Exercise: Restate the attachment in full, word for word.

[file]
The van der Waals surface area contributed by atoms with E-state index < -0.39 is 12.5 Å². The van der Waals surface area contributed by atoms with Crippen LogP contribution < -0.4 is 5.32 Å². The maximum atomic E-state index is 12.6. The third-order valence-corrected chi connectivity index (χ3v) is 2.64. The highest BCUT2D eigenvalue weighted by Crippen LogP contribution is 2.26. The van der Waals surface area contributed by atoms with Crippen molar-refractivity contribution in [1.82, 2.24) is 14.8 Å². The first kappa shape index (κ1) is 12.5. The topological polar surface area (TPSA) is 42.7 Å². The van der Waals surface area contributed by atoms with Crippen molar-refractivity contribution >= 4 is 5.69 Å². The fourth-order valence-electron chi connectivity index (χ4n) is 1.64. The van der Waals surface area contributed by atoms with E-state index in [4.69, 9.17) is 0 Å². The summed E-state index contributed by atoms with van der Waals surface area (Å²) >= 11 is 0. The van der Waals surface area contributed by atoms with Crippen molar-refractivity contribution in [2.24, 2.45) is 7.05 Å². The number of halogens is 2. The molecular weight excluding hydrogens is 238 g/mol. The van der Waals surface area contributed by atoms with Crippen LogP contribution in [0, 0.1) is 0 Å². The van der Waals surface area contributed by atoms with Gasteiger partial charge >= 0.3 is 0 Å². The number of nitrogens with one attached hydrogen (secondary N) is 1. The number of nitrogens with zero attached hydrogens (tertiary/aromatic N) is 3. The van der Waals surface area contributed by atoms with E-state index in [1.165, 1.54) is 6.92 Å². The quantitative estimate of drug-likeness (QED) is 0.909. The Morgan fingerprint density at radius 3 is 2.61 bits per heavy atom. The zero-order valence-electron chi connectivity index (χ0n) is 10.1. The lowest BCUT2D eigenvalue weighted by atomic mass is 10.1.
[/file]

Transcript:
The van der Waals surface area contributed by atoms with E-state index < -0.39 is 12.5 Å². The van der Waals surface area contributed by atoms with Crippen LogP contribution < -0.4 is 5.32 Å². The maximum atomic E-state index is 12.6. The third-order valence-corrected chi connectivity index (χ3v) is 2.64. The highest BCUT2D eigenvalue weighted by Crippen LogP contribution is 2.26. The van der Waals surface area contributed by atoms with Crippen molar-refractivity contribution in [1.82, 2.24) is 14.8 Å². The first kappa shape index (κ1) is 12.5. The topological polar surface area (TPSA) is 42.7 Å². The van der Waals surface area contributed by atoms with Crippen molar-refractivity contribution >= 4 is 5.69 Å². The fourth-order valence-electron chi connectivity index (χ4n) is 1.64. The van der Waals surface area contributed by atoms with E-state index in [4.69, 9.17) is 0 Å². The summed E-state index contributed by atoms with van der Waals surface area (Å²) >= 11 is 0. The van der Waals surface area contributed by atoms with Crippen molar-refractivity contribution in [2.24, 2.45) is 7.05 Å². The number of halogens is 2. The molecular weight excluding hydrogens is 238 g/mol. The van der Waals surface area contributed by atoms with Crippen LogP contribution in [0, 0.1) is 0 Å². The van der Waals surface area contributed by atoms with Gasteiger partial charge >= 0.3 is 0 Å². The number of nitrogens with one attached hydrogen (secondary N) is 1. The number of nitrogens with zero attached hydrogens (tertiary/aromatic N) is 3. The van der Waals surface area contributed by atoms with E-state index in [1.165, 1.54) is 6.92 Å². The quantitative estimate of drug-likeness (QED) is 0.909. The Morgan fingerprint density at radius 3 is 2.61 bits per heavy atom. The zero-order valence-electron chi connectivity index (χ0n) is 10.1. The lowest BCUT2D eigenvalue weighted by atomic mass is 10.1.